The Marks, Stains and Grains of a Granite Worktop

Granite as you might know is known for its durable nature and long lasting finish in the building industry. But there are certain things that can potentially harm its glossy surface, making it dull or discolored. While it does offer exceptional scratch and stain resistant properties, there are certain harsh acids and bases that might corrode and make ‘etch’ marks on the surface.

These marks often described as ‘water marks’, or ‘ghost stains can be caused either by acidic food products like fruit juices, soda, coffee, wine and salad dressings or they might appear due to continuous use of caustic cleaning products like ammonia, vinegar and bleach over the years. Sealing the granite or quartz worktops can help prevent etching up to a certain degree, but it does not offer complete safety of the counter top. Usually people confuse etch marks with stains and vice versa. However, this should be remembered: granite is stain resistant, but it etches easily by corrosive chemicals. Users need to keep in mind that an etch mark is not really a stain that can be cleaned later. The most effective way to prevent etching is to avoid the surface from being in contact with any harsh chemicals for longer periods of time. Longer the time of contact between the two, severe is the etching.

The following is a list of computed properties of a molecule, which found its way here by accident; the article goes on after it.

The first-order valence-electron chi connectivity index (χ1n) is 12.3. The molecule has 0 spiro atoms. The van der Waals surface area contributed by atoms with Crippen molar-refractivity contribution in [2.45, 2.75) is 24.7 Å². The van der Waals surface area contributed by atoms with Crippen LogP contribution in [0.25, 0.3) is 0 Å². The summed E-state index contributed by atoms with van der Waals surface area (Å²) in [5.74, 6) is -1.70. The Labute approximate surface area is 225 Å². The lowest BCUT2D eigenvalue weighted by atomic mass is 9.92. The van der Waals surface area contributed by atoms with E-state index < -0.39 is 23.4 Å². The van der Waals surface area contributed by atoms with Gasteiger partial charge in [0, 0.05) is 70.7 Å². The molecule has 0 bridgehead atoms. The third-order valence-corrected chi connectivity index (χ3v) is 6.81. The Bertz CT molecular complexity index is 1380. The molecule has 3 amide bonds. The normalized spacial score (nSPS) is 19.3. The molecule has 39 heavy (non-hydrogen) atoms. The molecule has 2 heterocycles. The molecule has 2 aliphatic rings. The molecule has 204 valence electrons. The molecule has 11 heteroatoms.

In our last blog, we talked about ways to seal granite countertops and its many benefits. In this article, we would like to focus on their regular maintenance and upkeep. Granite worktops Lincoln, although being highly durable and strong, is still impervious to damage with faulty and irregular maintenance. Regular cleaning is required whether you have a sparkling black granite worktop or one of those light colored quartz worktops for your kitchen and bathroom counters. On a daily basis, it is advised to wash the counter top with warm water and mild soap or detergent liquid to remove excessive debris from the surface. Later on, follow these simple procedures to make natural and cost effective granite cleaner instead of using the expensive harsh chemicals available in the market. First thing to remember is that the granite loses its characteristic shine when exposed to abrasive acids or bases; so your cleaner should be pH balanced (neutral).

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